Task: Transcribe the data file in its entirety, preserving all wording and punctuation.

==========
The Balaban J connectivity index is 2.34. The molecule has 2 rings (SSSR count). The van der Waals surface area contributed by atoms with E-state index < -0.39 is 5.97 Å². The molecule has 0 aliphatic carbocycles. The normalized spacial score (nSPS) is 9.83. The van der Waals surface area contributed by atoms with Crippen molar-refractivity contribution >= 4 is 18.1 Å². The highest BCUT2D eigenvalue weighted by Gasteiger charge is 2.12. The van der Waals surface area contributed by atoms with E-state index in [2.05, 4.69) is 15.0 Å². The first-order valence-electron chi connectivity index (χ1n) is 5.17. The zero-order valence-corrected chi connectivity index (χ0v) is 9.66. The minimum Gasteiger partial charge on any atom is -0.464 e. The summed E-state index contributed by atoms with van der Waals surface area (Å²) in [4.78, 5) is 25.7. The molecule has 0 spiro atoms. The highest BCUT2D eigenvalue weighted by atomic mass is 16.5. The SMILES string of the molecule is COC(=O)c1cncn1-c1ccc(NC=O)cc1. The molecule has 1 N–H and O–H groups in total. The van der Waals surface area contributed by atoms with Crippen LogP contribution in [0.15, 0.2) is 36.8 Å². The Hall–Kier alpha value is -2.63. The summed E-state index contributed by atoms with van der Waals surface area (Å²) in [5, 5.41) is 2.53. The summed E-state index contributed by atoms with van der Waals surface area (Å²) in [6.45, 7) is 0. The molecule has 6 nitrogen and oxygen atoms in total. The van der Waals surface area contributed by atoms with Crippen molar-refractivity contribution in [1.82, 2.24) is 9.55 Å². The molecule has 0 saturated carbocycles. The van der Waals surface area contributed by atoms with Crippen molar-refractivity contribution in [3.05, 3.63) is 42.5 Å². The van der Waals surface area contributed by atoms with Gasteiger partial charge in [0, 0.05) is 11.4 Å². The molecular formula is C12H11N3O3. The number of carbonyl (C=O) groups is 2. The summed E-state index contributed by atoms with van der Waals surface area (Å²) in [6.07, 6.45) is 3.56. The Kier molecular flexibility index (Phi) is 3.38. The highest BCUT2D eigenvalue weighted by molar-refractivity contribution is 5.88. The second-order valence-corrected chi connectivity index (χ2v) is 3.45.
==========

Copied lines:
The Balaban J connectivity index is 2.34. The molecule has 2 rings (SSSR count). The van der Waals surface area contributed by atoms with E-state index < -0.39 is 5.97 Å². The molecule has 0 aliphatic carbocycles. The normalized spacial score (nSPS) is 9.83. The van der Waals surface area contributed by atoms with Crippen molar-refractivity contribution >= 4 is 18.1 Å². The highest BCUT2D eigenvalue weighted by Gasteiger charge is 2.12. The van der Waals surface area contributed by atoms with E-state index in [2.05, 4.69) is 15.0 Å². The first-order valence-electron chi connectivity index (χ1n) is 5.17. The zero-order valence-corrected chi connectivity index (χ0v) is 9.66. The minimum Gasteiger partial charge on any atom is -0.464 e. The summed E-state index contributed by atoms with van der Waals surface area (Å²) in [4.78, 5) is 25.7. The molecule has 0 spiro atoms. The highest BCUT2D eigenvalue weighted by atomic mass is 16.5. The SMILES string of the molecule is COC(=O)c1cncn1-c1ccc(NC=O)cc1. The molecule has 1 N–H and O–H groups in total. The van der Waals surface area contributed by atoms with Crippen LogP contribution in [0.15, 0.2) is 36.8 Å². The Hall–Kier alpha value is -2.63. The summed E-state index contributed by atoms with van der Waals surface area (Å²) in [5, 5.41) is 2.53. The summed E-state index contributed by atoms with van der Waals surface area (Å²) in [6.45, 7) is 0. The molecule has 6 nitrogen and oxygen atoms in total. The van der Waals surface area contributed by atoms with Crippen molar-refractivity contribution in [1.82, 2.24) is 9.55 Å². The molecule has 0 saturated carbocycles. The van der Waals surface area contributed by atoms with Crippen molar-refractivity contribution in [3.05, 3.63) is 42.5 Å². The van der Waals surface area contributed by atoms with Gasteiger partial charge in [0, 0.05) is 11.4 Å². The molecular formula is C12H11N3O3. The number of carbonyl (C=O) groups is 2. The summed E-state index contributed by atoms with van der Waals surface area (Å²) in [6.07, 6.45) is 3.56. The Kier molecular flexibility index (Phi) is 3.38. The highest BCUT2D eigenvalue weighted by molar-refractivity contribution is 5.88. The second-order valence-corrected chi connectivity index (χ2v) is 3.45.